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Electronic voting machines are a controversial topic. They really should not be, but due to the inept implementation of this method of voting by vendors like Diebold and Sequoia, there are serious questions about their accuracy and resilience to fraud.
In 2005, Bruce Schneier wrote of some of the problems at http://www.schneier.com/blog/archives/2004/
In January 2008 the New York Times ran another article http://www.nytimes.com/2008/01/06/magazine/
06Vote-t.html. In fact, at http://nytimes.com/ref/opinion/making-votes-count.html?pagewanted=all> there is an archive of problems with electronic voting machines.
Some states have effectively outlawed electronic voting machines due to these problems.
Consider that the space shuttle used computers less powerful than those on our desktops 10 years ago. They didn’t need powerful computers, they had computers that were simple and designed for a specific purpose and for high reliability. There is a lesson to be learned here.
Quite frankly, the companies making the electronic voting machines are less interested in the security of our democracy than NASA is in the lives of the astronauts.
With 4 years since the last election to get things right, it is obvious that the vendors of electronic voting machine shave been sitting on their profits instead of increasing reliability. See http://www.computerworld.com/action/article.do?command=viewArticleBasic&articleId=9118983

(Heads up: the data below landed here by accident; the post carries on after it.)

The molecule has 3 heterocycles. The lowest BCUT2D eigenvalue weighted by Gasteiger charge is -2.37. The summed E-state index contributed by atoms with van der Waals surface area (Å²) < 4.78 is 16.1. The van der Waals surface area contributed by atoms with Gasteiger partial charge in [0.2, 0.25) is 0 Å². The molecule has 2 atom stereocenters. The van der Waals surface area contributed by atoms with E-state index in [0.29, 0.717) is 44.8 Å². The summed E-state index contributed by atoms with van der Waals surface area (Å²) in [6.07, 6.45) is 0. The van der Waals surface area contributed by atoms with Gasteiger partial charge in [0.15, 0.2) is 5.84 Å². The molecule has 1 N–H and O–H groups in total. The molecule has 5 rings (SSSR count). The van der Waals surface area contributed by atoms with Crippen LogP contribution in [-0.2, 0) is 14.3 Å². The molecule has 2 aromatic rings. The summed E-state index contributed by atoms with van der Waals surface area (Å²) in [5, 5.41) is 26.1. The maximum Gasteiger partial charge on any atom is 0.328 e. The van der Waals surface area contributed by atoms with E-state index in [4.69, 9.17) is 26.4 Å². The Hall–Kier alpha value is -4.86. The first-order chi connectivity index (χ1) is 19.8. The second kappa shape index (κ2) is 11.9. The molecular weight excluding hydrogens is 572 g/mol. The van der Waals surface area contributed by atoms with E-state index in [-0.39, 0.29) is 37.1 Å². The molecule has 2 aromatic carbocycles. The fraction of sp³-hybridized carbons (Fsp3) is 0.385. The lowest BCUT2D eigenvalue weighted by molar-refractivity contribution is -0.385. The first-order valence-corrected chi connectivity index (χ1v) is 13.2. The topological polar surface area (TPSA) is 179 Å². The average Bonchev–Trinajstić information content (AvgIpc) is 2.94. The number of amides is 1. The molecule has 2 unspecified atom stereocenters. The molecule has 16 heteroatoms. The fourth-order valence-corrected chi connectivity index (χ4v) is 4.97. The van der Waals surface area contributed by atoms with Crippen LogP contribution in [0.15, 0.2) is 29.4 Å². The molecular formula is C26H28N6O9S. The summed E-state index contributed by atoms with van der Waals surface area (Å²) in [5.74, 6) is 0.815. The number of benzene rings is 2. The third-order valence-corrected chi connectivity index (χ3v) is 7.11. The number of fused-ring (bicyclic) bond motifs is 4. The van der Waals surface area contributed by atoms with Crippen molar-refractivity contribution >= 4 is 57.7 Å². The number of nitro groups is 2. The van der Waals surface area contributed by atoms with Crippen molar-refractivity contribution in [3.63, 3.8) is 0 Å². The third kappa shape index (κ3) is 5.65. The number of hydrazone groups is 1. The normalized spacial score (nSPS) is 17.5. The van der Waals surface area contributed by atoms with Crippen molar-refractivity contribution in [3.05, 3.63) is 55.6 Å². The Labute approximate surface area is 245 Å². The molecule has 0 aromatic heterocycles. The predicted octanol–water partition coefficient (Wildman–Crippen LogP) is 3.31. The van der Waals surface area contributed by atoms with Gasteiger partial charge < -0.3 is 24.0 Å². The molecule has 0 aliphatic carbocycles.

&intsrc=hm_ts_head for up-to-date issues with electronic voting machines.
If electronic voting machines are to be properly implemented, they will have to use dedicated hardware and securely-hardened software, both for the voting and for the tabulation of the results. When that day comes, electronic voting machines may finally be secure enough to justify using them.
Is your vote being counted? It is impossible to tell if you use the current generation of electronic voting machines. That said, traditional voting methods have also always been susceptible to fraud as well.
For more on the topic, I have recorded a podcast titled “How Safe Are Electronic Voting Machines?” that can be found at http://www.eset.com/podcasts/
Director of Technical Education
Author ESET Research, ESET